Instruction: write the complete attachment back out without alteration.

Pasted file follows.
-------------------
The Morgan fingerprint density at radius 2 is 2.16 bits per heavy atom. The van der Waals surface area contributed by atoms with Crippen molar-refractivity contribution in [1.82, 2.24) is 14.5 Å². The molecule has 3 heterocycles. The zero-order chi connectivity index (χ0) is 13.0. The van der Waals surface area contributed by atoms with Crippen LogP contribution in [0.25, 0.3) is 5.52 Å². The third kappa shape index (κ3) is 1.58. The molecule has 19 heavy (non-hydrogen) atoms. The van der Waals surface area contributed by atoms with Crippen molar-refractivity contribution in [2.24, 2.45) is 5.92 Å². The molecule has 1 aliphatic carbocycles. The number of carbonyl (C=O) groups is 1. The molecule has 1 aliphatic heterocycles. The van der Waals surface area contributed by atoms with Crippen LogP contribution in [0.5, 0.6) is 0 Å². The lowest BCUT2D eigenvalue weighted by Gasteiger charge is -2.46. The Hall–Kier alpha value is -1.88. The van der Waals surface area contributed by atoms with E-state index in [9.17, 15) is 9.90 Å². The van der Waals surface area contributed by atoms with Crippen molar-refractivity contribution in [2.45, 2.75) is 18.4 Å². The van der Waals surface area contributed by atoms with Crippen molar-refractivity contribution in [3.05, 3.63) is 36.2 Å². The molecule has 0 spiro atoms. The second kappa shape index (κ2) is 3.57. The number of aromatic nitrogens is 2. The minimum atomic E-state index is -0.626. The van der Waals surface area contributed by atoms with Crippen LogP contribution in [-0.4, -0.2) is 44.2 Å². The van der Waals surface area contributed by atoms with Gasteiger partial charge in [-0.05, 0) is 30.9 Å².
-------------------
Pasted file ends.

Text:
The Morgan fingerprint density at radius 2 is 2.16 bits per heavy atom. The van der Waals surface area contributed by atoms with Crippen molar-refractivity contribution in [1.82, 2.24) is 14.5 Å². The molecule has 3 heterocycles. The zero-order chi connectivity index (χ0) is 13.0. The van der Waals surface area contributed by atoms with Crippen LogP contribution in [0.25, 0.3) is 5.52 Å². The third kappa shape index (κ3) is 1.58. The molecule has 19 heavy (non-hydrogen) atoms. The van der Waals surface area contributed by atoms with Crippen molar-refractivity contribution in [2.24, 2.45) is 5.92 Å². The molecule has 1 aliphatic carbocycles. The number of carbonyl (C=O) groups is 1. The molecule has 1 aliphatic heterocycles. The van der Waals surface area contributed by atoms with Crippen LogP contribution in [0.5, 0.6) is 0 Å². The lowest BCUT2D eigenvalue weighted by Gasteiger charge is -2.46. The Hall–Kier alpha value is -1.88. The van der Waals surface area contributed by atoms with E-state index in [9.17, 15) is 9.90 Å². The van der Waals surface area contributed by atoms with Crippen molar-refractivity contribution in [2.45, 2.75) is 18.4 Å². The van der Waals surface area contributed by atoms with Crippen molar-refractivity contribution in [3.05, 3.63) is 36.2 Å². The molecule has 0 spiro atoms. The second kappa shape index (κ2) is 3.57. The number of aromatic nitrogens is 2. The minimum atomic E-state index is -0.626. The van der Waals surface area contributed by atoms with Crippen LogP contribution in [-0.4, -0.2) is 44.2 Å². The van der Waals surface area contributed by atoms with Gasteiger partial charge in [-0.05, 0) is 30.9 Å².